Hitachi Ultrastar A7K2000 2TB HDD
The two-terabyte hard drive to have?
Transferring 2GB of files from one folder in the drive to a new folder took 47.1 seconds with the Ultrastar drive but only 39.0 seconds using the Caviar Black. The telling point would seem to be that Hitachi uses fives platters compared to the WD’s four platters, which indicates that Hitachi is working with a lower areal density and as a result it has poorer performance.
Take all those tests together and the Hitachi comes out as the loser in terms of performance but the margin of defeat varies depending on the type of task you are performing.
The question is how much emphasis you put on the performance of your hard drive. If you’re looking for speed – and who isn’t? – you really should have an SSD for your boot drive. This leaves the 2TB drive as a storage drive where performance is less important than it might otherwise be and the focus shifts to noise levels and price.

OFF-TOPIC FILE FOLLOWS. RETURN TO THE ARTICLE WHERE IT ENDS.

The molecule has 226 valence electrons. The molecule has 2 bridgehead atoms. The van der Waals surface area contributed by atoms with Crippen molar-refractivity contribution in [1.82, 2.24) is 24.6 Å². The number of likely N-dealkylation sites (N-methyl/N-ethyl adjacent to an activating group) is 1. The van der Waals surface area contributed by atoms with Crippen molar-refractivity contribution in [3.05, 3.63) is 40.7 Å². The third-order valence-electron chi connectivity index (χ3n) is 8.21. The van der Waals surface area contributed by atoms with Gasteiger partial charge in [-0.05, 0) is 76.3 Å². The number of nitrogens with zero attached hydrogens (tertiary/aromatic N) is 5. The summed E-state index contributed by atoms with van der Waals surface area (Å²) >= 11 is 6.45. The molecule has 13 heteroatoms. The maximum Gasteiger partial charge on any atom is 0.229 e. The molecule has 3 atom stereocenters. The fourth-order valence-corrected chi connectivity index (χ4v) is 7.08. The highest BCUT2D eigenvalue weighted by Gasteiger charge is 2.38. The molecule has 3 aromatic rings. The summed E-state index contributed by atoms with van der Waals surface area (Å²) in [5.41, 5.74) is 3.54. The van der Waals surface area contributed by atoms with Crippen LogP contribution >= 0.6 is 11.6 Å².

In all of those respects, the Ultrastar looks fairly limp next to the WD Caviar Black. It costs £30 more and is more noisy. The Hitachi has lower idle power draw than the WD, but you have to assume that an Ultrastar in a server environment won’t be doing much in the way of idling if it's working for its living.
Going out on a limb, we have to think that the 2TB Deskstar drive will deliver performance that is very similar to the Ultrastar yet the price is much, much lower, undercutting the WD Caviar Black by a startling £95. There’s no way we can recommend a drive that we haven’t seen, but we reckon the 2TB Deskstar would be worth a long, hard look.
This Ultrastar drive is horribly expensive and delivers little in return. However, its low-cost Deskstar sibling looks incredibly tempting. ®
More Drive Reviews...
SSD Now V
Sponsored: Global DDoS threat landscape report